Skip to content

Update: Fire at North Okanagan-Shuswap cannabis grow operation not suspicious

Ranchero-Deep Creek firefighters find two structures ablaze on property
Ranchero Deep Creek firefighters responded to a blaze involving two adjacent structures at a property off of Deep Creek Road on Sunday, Feb. 21. The buildings were believed to have been used as part of a cannabis growing operation, and RCMP are investigating. (Sean Coubrough/CSRD photo)

Update, Thursday, Feb. 25

Vernon RCMP say a fire at a cannabis grow operation near Enderby is not considered suspicious.

RCMP spokesperson Cst. Chris Terleski said at approximately 3:30 a.m. on Feb. 21, police received request at to assist fire services at a structure fire on Barney Road. Once the fire was extinguished, it was determined the location as being used to produce cannabis.

Terleski said no criminality is suspected in the cause of the fire, and the incident remains under investigation at this time.

Original story

A North Okanagan-Shuswap structure fire is being investigated by police.

In the early morning hours of Sunday, Feb. 21, Ranchero-Deep Creek firefighters responded to a report of a structure fire at a property off of Deep Creek Road. Upon arrival, they found not one, but two structures ablaze – a timber-framed building and a concrete building.

Columbia Shuswap Regional District (CSRD) Fire Services Co-ordinator Sean Coubrough said the buildings appeared to have been used for a cannabis grow operation, and that the RCMP is investigating.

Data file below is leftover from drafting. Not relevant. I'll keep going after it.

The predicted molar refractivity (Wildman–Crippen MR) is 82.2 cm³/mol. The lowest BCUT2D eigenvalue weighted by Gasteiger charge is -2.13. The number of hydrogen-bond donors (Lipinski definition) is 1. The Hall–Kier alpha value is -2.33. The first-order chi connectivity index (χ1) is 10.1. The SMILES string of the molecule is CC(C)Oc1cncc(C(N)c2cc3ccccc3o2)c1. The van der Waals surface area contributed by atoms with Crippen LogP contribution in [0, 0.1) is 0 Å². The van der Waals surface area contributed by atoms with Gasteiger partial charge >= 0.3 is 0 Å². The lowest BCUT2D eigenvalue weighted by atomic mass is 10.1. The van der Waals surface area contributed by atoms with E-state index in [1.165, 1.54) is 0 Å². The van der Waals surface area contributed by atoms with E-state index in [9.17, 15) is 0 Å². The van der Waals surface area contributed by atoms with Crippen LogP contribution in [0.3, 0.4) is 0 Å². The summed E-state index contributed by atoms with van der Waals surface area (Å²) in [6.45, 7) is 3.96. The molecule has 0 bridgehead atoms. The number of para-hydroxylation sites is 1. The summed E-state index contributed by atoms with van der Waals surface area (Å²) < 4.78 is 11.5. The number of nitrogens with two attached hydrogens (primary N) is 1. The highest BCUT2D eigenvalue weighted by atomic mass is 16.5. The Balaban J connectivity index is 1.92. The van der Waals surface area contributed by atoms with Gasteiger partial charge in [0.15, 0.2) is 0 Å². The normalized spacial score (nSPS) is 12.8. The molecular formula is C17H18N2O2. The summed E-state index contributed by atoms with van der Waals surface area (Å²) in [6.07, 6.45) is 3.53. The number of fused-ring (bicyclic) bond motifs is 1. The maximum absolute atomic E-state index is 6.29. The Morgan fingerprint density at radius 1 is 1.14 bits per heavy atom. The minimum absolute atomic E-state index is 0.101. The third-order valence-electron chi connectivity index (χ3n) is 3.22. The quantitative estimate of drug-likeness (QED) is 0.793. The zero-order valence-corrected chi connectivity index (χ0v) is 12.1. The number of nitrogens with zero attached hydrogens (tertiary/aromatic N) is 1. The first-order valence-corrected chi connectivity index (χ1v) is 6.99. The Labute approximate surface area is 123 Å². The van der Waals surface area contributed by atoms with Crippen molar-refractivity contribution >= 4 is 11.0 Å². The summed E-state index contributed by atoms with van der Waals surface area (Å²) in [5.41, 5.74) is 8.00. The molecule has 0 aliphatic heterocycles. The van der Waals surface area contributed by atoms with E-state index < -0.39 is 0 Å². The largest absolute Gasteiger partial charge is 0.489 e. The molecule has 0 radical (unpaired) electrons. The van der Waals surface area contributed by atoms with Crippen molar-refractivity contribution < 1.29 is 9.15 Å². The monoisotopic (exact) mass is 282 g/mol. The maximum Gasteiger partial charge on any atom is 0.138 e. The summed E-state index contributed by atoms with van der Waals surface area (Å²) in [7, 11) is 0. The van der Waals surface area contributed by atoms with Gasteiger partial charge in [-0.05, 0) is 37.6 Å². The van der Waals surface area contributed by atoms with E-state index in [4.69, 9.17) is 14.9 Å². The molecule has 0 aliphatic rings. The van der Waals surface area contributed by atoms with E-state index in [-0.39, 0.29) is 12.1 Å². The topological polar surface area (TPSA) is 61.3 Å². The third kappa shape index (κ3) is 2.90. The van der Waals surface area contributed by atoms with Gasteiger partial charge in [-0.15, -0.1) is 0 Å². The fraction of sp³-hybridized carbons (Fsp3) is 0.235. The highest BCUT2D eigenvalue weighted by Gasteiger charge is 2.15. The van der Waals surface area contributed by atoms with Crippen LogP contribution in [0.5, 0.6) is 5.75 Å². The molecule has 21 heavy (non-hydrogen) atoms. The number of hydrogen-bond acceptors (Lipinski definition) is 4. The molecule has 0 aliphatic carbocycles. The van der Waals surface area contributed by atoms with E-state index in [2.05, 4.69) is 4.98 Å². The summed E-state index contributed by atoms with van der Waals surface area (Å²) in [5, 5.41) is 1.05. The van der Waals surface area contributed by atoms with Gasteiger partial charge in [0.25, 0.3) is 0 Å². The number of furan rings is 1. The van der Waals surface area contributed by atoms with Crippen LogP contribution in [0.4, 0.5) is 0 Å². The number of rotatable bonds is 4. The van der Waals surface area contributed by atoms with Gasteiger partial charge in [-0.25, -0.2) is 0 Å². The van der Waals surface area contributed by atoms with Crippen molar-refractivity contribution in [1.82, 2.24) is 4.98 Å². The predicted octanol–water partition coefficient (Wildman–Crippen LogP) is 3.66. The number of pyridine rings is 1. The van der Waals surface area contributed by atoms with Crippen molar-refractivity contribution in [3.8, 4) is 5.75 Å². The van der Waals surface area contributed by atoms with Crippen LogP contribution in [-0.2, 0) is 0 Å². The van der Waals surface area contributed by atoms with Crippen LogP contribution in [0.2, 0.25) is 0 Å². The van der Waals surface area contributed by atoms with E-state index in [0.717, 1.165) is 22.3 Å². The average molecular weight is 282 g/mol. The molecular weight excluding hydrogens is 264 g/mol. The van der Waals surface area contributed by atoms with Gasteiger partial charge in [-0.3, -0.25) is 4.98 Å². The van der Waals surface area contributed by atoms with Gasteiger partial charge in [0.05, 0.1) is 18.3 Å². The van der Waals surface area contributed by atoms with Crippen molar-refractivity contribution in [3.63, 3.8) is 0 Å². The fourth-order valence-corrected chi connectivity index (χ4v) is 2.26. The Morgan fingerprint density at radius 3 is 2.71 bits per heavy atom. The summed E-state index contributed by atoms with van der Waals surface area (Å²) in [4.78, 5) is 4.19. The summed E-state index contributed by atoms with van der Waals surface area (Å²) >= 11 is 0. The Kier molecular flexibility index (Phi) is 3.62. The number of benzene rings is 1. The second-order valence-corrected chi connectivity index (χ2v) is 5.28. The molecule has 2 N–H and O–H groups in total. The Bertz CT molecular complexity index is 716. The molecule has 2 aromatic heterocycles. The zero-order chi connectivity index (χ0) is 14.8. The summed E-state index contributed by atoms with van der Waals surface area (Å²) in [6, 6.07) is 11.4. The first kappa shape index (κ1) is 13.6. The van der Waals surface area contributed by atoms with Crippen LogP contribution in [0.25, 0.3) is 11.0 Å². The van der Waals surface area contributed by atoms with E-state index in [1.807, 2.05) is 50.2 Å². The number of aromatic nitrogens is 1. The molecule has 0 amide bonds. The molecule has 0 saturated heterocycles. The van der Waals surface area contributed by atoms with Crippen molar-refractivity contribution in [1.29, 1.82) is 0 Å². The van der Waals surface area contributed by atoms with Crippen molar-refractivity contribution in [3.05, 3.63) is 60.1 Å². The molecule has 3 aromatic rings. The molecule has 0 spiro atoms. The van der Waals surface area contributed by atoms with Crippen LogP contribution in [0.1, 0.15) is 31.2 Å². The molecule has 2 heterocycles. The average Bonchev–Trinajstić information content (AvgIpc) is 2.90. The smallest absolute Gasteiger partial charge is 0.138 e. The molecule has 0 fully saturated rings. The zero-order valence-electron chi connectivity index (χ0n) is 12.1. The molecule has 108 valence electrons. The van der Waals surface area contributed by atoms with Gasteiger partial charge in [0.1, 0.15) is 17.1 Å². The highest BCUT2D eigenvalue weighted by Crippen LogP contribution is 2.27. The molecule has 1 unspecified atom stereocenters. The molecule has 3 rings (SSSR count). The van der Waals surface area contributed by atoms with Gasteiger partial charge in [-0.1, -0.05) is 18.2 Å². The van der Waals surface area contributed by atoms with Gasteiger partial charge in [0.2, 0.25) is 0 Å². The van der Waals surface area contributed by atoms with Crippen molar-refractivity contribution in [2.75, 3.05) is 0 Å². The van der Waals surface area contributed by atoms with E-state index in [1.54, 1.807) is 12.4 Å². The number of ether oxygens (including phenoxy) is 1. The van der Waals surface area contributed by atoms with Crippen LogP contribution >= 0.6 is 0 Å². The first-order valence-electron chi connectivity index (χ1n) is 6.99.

“There has been some difficulty in ascertaining the ownership of the property and the RCMP are working on the file at this time,” said Coubrough.

The fire department found no one on the property, which Coubrough said included a residence.

Read more: Barn fire prompts fundraiser for Shuswap family of eight

Read more: North Okanagan-Shuswap superintendent announces departure

“We were fairly confident there weren’t any people around at the time but we weren’t able to really go in and do a thorough investigation because of the safety concerns of getting in there,” said Coubrough.

There were three fires within over the past week, including a barn fire in Malakwa on Feb. 19 and a residential blaze on Falkland on Feb. 17.

Coubrough said the Falkland fire was a result of hot embers from a cleaned wood stove being left to close to the residence, and other combustible items, to cool. Only an exterior wall, part of an enclosed patio, was lost in the fire, while the home itself received some smoke damage.

“We do see this happening quite often,” said Coubrough, regarding the disposal of embers. “When you clean out your wood stove, let them cool down in an area away from combustibles before disposing of them any further. And be aware the hot coals can still be hot for many days after you clean them out of your wood stove.”


Like us on Facebook and follow us on Twitter


Lachlan Labere

About the Author: Lachlan Labere

Editor of the Salmon Arm Observer, Shuswap Market, and Eagle Valley News. I'm always looking for new and exciting ways to keep our readers informed and engaged.
Read more